English Language Learning Experience of ELLs in Informal Spaces Open Access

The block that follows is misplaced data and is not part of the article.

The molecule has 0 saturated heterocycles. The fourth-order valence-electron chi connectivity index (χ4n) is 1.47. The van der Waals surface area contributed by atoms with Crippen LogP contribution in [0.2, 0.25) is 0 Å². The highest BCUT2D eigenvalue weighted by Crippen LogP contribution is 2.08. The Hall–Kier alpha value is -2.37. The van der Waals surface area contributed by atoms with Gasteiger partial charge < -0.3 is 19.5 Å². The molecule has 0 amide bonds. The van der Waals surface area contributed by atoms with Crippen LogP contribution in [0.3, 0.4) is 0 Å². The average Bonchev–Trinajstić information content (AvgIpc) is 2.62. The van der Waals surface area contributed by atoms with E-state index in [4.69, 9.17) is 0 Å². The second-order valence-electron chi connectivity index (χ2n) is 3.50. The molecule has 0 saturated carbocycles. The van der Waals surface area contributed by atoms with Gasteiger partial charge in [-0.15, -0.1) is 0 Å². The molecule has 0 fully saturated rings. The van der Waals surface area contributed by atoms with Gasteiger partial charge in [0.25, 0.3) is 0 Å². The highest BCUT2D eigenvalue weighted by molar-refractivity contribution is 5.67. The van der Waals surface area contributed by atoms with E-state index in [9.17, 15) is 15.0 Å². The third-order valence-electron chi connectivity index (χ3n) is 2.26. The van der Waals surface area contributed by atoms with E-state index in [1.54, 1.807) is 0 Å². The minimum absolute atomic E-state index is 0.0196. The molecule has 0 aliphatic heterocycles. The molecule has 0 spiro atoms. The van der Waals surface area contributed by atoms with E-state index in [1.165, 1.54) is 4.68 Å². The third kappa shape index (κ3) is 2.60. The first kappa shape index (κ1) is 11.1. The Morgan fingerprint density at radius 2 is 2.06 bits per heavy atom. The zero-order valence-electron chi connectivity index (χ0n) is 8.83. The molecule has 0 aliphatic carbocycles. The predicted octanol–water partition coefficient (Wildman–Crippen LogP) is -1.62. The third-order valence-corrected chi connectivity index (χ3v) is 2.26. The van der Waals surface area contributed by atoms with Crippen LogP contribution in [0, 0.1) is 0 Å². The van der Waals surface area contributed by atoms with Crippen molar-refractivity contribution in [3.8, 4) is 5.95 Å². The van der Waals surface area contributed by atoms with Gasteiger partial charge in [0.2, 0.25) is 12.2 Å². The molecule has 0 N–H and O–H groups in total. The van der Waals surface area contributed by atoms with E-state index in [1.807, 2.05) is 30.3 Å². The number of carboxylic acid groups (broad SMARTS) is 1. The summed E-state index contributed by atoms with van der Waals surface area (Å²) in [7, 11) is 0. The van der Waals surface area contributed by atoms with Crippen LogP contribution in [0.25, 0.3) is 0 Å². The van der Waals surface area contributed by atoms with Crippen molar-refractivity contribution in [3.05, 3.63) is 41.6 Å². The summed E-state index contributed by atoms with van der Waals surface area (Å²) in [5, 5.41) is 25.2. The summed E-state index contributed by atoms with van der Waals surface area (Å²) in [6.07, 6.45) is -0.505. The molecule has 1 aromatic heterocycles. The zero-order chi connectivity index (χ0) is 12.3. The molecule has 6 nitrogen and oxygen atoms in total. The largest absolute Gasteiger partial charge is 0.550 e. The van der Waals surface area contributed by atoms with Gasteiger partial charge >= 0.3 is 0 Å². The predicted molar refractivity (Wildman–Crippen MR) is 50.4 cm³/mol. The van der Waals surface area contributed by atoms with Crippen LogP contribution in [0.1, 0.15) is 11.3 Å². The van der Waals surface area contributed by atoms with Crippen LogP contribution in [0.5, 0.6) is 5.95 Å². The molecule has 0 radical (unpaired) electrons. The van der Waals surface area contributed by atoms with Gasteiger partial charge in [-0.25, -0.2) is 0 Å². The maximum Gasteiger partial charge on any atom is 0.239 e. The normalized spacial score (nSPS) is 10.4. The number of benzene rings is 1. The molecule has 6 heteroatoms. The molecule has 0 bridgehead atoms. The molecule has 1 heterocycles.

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Given the fast growing rates of English Language Learners (ELLs) in our school systems, it is crucial to investigate how to improve their English language learning both in and out-of-school. Language learning can occur in many environments, and it is not restricted to only the classroom (Van Steensel, 2006). This study explored how ELL students and their ELL parents experience English language learning in informal spaces. It also explored the different types of literacy practices and interactions that the ELL students and their ELL parents engaged in, and their understanding of how these literacy practices and interactions influence their English language learning. The study employed a multiple case study to investigate ELLs in grade 2-4 and their ELL parents. This study was rooted in constructivist epistemology (Crotty, 1998) and drew from Vygotsky’s (1978) Sociocultural Theory (SCT) as its theoretical framework. A purposeful sampling strategy was used to recruit three pairs of ELL student and his ELL parent. The sample was recruited from a local community college and a local non-profit language school. The data collection methods included three semi-structured interviews with each ELL student and his ELL parent(s), using Seidman’s (2006) three-interview series approach and Harper’s (2002) photo elicitation. The sites of data collection were the conference room within the participants’ apartment building, a local playground, and the participants’ home. The data were transcribed verbatim, analyzed, and coded to generate themes. Trustworthiness was accomplished through member checks, triangulation of data sources, and reflexivity before and during data collection and analysis. The findings demonstrated that the participants’ experiences in informal spaces with English were based on their socialization into their local community, teacher influence on extension activities, technology and media, and the challenges they faced in these informal spaces. The findings also highlighted how the participants believed their literacy practices and interactions affected their English language learning. The study concludes by presenting the thematic findings through the theoretical framework and the applicable literature to showcase the findings’ broader interpretations. The study also makes recommendations for practice, policy, and research to help further this line of inquiry.